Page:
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Hello, this is my first post here. I found this forum while looking for an answer to this question concerning HDMI cables.


I just purchased an Epson PowerLite Pro 6010 and will be mounting it on my ceiling. I alos purchased a 20 meter (62') HDMI cord. The one the sales person selected for me is the Binary B5-HD-20 standard HDMI cable with ethernet


Now this is a brand new projector and I am setting up a brand new system. It includes a 3D Blue Ray player as well as a PS3 which will be playing 3D games.


Is this cable sufficient? At this point I am thinking of taking it back tomorrow and having them order me something faster that will handle all the up and coming technology just around the corner. I don't want to have to climb all in the small parts of my attic in a year if I can circumvent any possible issue now.


Can anyone either offer me or point me to some good advice? Any other cable I should consider or is there a reliable affordable HDMI transmitter?


I tried to post the URL but I don't have the privilege yet. Just copy and paste the the cable in google and search if you're not familiar.
 

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A standard HDMI cable is adequate for 1080i and 720p. One usually uses a high speed cable for signals with a higher bit rate, like 1080p60 or 1080p24 3D. The longest certified standard HDMI cable I know of is about 45'. The longest certified high speed HDMI cable I know of is about 25'. All other things being equal, the longer the cable, the lower the bit rate it will support.


So where does this all leave you? In practice, it is often possible to exceed the certified performance levels of a cable. 50' at 1080p60 or 1080p24 3D is fairly common. 100' is not unheard of. It really depends on the cable, all the electronics, and the environment. My advice is to connect everything before you bury the cable in the walls and ceiling and see if it works. Make sure you have DeepColor set off if your gear supports it.


If the cable doesn't work, I think you will be looking at one of the "extender" prodcuts.
 

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Thank you for your advice. I guess I am not wanting to slack on deep color in any way as this is a projection TV. To be honest, I only need 30 feet, not the 20 meters that I have.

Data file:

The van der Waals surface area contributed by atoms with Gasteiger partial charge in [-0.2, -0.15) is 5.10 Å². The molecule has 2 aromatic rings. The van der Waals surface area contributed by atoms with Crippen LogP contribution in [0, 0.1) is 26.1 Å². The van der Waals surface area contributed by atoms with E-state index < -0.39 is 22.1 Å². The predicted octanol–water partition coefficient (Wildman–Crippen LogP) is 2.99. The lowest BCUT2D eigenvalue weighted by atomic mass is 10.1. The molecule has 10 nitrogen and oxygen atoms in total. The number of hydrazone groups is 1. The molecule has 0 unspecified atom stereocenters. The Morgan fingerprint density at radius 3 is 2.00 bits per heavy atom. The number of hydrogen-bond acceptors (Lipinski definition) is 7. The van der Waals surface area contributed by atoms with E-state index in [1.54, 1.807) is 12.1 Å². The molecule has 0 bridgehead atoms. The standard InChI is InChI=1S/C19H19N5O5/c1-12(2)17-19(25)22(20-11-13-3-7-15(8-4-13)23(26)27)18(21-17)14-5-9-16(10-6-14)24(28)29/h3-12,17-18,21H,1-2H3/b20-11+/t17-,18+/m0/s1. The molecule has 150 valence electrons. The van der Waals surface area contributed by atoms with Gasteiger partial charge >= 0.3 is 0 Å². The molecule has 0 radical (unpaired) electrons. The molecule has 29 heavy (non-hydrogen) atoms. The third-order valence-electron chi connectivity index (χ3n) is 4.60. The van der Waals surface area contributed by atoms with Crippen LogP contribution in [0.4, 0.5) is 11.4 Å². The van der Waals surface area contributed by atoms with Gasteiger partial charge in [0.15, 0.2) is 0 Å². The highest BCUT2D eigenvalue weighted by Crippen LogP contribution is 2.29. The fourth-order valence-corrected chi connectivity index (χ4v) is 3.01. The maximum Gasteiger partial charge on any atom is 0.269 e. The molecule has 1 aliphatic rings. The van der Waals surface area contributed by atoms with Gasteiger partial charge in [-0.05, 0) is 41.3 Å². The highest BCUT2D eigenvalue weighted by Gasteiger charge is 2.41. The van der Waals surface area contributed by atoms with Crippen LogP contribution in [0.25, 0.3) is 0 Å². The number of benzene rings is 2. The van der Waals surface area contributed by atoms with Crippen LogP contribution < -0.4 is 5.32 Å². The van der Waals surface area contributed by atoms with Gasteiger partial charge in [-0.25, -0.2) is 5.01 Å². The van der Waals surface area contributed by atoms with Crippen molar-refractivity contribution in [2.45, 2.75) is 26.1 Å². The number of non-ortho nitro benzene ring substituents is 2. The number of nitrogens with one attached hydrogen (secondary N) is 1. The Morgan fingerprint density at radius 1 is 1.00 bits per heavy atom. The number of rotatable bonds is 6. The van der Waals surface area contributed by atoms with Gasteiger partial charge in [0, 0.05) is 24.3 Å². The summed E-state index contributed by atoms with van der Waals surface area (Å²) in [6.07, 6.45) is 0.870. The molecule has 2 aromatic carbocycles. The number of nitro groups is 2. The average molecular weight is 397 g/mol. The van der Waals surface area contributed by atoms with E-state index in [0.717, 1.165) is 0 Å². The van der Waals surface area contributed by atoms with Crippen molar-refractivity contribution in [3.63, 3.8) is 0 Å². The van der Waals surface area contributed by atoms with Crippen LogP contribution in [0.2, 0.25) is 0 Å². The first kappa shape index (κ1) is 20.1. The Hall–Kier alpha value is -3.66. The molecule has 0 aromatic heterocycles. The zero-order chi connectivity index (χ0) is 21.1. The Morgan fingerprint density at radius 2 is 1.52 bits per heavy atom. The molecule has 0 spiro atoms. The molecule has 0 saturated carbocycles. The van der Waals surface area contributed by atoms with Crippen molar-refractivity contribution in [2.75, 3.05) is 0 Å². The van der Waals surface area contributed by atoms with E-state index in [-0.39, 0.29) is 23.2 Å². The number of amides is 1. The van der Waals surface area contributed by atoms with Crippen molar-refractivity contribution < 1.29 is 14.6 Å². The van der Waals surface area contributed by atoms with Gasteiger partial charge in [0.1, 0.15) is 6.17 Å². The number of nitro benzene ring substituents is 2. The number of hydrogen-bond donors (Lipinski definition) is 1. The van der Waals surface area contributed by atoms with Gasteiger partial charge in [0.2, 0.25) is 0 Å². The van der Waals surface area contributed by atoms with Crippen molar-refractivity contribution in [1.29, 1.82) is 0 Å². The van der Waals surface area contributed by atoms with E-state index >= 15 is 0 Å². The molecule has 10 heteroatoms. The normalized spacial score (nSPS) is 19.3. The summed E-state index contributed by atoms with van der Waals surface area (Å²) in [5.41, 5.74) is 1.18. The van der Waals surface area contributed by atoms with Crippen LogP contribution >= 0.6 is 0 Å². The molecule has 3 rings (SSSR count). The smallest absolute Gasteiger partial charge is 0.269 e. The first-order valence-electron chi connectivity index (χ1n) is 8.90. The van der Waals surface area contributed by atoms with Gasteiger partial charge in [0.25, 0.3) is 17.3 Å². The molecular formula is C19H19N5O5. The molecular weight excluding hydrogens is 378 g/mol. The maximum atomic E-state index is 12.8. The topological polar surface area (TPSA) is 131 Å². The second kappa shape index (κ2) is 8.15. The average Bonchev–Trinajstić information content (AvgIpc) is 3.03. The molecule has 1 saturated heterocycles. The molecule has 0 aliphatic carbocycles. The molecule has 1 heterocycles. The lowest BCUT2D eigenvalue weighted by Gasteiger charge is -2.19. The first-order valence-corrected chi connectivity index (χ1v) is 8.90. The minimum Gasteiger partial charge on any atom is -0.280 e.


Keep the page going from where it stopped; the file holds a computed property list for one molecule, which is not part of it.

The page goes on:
Do you recommend any specific name brand? How do you feel about the brand "Binary"?
 

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No such thing as a 1.4 cable, just standard or high speed, with or without ethernet. BD 3D is nowhere near pushing the limits of HDMI. BD 1080p24 3D requires less bandwidth than 1080p60 2D. The latter requires less than half the bandwidth of a high speed cable. 1080p60 3D gaming, however, is a different issue. That requires close to the full bandwidth of a high speed cable. But OP didn't mention that.
 

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Quote:
Originally Posted by treyharvard /forum/post/21437475


To be honest, I only need 30 feet, not the 20 meters that I have.

IIWY I would get a shorter cable. You should have no problem with a decent 22AWG-24AWG 30' cable.
Quote:
Do you recommend any specific name brand? How do you feel about the brand "Binary"?

Never heard of it before, which is neither here nor there. My recommendation is to buy from a reputable source. Around here that means AV Science, Blue Jeans Cable, monoprice, Mediabridge, etc. FWIW the Blue Jeans Cable Series 1 is arguably one of the best cables available at any price, and it isn't all that expensive compared to boutique cables.
 

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Quote:
Originally Posted by MarioHD /forum/post/21437701


You need an HDMI 1.4 cable if it's 20 cm means week HD signal.

To play 3D games or other 3D such as blue ray 3D.

Let's all remember that version numbers do not apply to cables. For the home market, there are only two types of cables - high speed and standard speed with options such as ethernet over HDMI for both types. The pinouts are exactly the same bertween the two types of cables.


More from the owner of the HDMI specs and trademarks/patents here:

http://www.hdmi.org/consumer/buying_guide.aspx


20cm = 7.87 inches, which any cable should handle. 20m = 65 feet and is well beyond high speed but some standard speed cables may work.


Remember 3D 1080i Side by Side uses less bandwidth than 3D 1080p frame packed. So not all 3D is the same in terms of how much demands it places on the HDMI cable.
 
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